Councilmember Laurie Cumbo joined fellow elected officials and activists earlier this week to announce nearly $6 million in funding allocated to anti-domestic violence programs by the New York City Council, and to encourage those affected by domestic violence to seek help.
In an event to promote October as Domestic Violence Awareness Month, Councilmember Cumbo spoke at City Hall alongside domestic violence survivors, representatives from advocacy groups Safe Horizon and CONNECT, Inc., Councilmember and Public Safety Committee chair Vanessa L. Gibson, and others.
“Recently what was too often seen as a private matter best hidden behind closed doors is now a national conversation and of great concern,” said Councilmember Cumbo. “Domestic Violence is an issue that transcends gender, age, ethnicity, and socioeconomic status. Though this form of violence is prevalent in certain communities, its overwhelming impact on the lives of New Yorkers – particularly women and children – is undeniable and will not be tolerated.”
Councilmember Gibson noted that domestic violence is still underreported, but that the $350,000 going to HRA legal services for domestic violence victims, $600,000 going to the CONNECT, Inc. Community Empowerment Program, $1 million going to the Immigrant Battered Women’s Initiative, and $4 million to the Domestic Violence and Empowerment (DoVE) Initiative “[sends] a clear message that shedding light on the darkness of domestic violence is a critical citywide priority.”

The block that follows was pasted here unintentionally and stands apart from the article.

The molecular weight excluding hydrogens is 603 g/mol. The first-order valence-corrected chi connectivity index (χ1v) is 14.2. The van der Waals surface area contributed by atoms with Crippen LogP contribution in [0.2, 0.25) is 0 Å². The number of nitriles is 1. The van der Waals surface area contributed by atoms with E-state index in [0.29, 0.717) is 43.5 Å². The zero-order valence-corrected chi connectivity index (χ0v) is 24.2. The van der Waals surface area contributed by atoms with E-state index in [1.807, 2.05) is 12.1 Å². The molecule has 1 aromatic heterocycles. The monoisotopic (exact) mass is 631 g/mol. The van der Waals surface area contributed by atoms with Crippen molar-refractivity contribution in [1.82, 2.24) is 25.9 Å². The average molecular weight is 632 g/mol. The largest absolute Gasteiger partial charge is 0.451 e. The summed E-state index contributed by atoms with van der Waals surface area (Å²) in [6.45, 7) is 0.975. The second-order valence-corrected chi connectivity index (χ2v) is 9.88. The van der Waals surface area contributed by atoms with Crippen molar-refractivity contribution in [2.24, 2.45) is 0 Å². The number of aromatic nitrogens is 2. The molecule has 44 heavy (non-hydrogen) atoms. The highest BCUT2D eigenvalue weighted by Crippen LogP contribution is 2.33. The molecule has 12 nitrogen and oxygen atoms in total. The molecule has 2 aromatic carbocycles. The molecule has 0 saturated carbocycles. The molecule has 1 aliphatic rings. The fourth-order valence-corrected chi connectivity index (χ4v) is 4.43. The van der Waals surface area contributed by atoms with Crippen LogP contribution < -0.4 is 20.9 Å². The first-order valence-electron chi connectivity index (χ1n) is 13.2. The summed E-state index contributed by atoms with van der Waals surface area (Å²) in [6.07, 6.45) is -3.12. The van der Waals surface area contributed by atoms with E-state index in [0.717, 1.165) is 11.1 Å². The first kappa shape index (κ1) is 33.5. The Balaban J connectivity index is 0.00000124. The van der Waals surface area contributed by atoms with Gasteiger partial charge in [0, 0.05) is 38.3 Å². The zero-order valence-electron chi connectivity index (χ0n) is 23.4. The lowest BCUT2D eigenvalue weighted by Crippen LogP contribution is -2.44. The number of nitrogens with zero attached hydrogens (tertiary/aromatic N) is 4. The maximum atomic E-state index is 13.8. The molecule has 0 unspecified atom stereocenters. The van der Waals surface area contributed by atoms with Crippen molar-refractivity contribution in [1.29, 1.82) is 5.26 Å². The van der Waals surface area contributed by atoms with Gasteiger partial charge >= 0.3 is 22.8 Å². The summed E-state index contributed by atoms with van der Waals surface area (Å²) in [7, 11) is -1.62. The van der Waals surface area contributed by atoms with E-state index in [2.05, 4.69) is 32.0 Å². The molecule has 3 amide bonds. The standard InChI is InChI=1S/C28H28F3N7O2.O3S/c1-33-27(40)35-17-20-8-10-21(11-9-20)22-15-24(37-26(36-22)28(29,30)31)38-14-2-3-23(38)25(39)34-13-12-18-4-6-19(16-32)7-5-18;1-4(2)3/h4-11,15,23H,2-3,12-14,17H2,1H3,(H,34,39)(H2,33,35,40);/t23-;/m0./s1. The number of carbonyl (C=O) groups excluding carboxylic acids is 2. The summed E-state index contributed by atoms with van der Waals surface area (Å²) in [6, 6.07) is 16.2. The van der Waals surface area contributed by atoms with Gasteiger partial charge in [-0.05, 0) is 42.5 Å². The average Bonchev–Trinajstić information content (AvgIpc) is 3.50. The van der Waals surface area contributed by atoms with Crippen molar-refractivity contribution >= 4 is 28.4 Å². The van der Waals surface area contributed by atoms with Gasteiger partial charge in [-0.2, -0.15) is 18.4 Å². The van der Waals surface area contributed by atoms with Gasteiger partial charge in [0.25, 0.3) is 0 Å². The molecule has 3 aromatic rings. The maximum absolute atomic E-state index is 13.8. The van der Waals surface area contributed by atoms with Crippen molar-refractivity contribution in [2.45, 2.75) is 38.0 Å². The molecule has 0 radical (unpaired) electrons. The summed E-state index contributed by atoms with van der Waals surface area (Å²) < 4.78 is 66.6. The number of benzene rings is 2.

“Young people experience an ongoing cycle of abuse,” domestic violence survivor Destiny Mabry added, “so raising awareness and offering resources to survivors, particularly young survivors, is important. Providing adequate information about violence, of any kind, is imperative for healthy relationships, families and communities.”
Public Advocate Letitia James noted that the NYPD received 17,000 more calls about domestic violence incidents in 2013 than in 2012. “It is important that [domestic violence] is treated as the public health issue that it is,” she said at the conference–a call for public and neighborly action echoed by Safe Horizon CEO Ariel Zwang.
“Domestic violence has no place in New York City – not in our communities, not in our workplaces, not in our homes,” Zwang said. “We are grateful to the New York City Council for supporting sensible policies, legislation and budget initiatives that provide a clear path to safety for New Yorkers and their families, and offer hope and promise for a more secure future.”
Photo by William Alatriste for the New York City Council